This course is open only to students registered for the Translation in Theory and Practice specialization.
Translating legal texts is a difficult, but fascinating exercise. The legal translator has to overcome the same problems confronting any translator. But in addition, legal texts are often complicated and difficult to understand for the layman, which the legal translator often is. Then there are the fundamental differences between Anglo-American law and that of the European Continent. Legal translators have to work accurately and errors may have dire consequences. The translator also needs to be creative, as many Dutch legal terms cannot be found in a dictionary.
The aim of this first part of the Legal Translation specialization course (the second part is offered in the Spring Semester) is to provide its participants with the knowledge and skills they need to translate legal texts from Dutch to English and vice versa. The teaching consists of mini lectures and tutorials. In the lectures, we draw a comparison between the legal systems of the Netherlands and England and Wales and the United States, insofar as this comparison is relevant for legal translators. Furthermore, participants are introduced to the stylistics of legal texts.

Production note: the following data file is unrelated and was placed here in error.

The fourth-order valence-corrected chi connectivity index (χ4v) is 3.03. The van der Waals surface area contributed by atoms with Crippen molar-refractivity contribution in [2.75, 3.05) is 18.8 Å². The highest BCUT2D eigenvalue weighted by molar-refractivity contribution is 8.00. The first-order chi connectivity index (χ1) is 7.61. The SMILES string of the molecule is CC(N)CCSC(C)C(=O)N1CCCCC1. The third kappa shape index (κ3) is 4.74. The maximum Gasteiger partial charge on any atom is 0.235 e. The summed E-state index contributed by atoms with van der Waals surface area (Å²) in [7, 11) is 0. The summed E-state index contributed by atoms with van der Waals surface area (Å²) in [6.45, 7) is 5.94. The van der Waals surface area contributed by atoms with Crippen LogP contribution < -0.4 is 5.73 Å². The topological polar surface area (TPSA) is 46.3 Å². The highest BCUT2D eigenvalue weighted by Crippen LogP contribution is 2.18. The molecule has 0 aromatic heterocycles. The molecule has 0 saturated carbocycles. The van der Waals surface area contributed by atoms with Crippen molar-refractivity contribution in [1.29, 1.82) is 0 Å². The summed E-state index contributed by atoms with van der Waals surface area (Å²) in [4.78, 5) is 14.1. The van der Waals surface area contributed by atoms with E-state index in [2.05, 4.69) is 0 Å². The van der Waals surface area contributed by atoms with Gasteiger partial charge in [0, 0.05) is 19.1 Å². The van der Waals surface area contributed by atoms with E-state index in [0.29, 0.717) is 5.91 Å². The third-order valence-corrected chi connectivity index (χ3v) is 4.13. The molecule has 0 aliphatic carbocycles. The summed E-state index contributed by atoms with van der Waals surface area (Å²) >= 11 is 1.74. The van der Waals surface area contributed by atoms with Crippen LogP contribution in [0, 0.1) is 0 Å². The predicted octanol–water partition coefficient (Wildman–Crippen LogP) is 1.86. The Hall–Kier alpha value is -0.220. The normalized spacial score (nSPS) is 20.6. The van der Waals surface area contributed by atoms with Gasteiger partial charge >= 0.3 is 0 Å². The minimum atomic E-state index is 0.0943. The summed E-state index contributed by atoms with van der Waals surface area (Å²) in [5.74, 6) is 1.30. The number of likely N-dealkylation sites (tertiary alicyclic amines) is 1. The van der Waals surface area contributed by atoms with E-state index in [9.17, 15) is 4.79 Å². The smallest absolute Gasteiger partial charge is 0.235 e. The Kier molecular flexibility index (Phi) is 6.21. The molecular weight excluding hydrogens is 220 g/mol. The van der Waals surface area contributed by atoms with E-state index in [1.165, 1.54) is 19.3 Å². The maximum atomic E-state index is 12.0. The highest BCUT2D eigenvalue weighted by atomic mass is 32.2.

In the tutorials, students will bring their newly-acquired knowledge and skills into practice in a number of short assignments. Furthermore, they will explore and work with translation tools.
Knowledge and understanding of the law of the Netherlands, the United States, and England and Wales, insofar as this is relevant for the legal translator
Knowledge of legal stylistics
Knowledge and understanding of methods of comparative law, insofar as this is relevant for the legal translator
Ability to apply one’s knowledge and understanding of law, stylistics and comparative law to pre-translation analysis of legal texts
Ability to research translation problems with the reference tools relevant for the legal translator
Mode of instruction
2-hour weekly seminar
Presentations and class participation (25%)
Average mark of the short written assignments (25%)
Written test (50%)
Barker, D.L.A. (2007). Law made simple. Oxford: Elsevier.
Loonstra, C.J. (2012). Hoofdlijnen Nederlands recht. Groningen: Noordhoff.
Reader with texts and assignments on Blackboard.
Students should register through uSis. Exchange students cannot register through uSis, but must see the director of studies and register with her.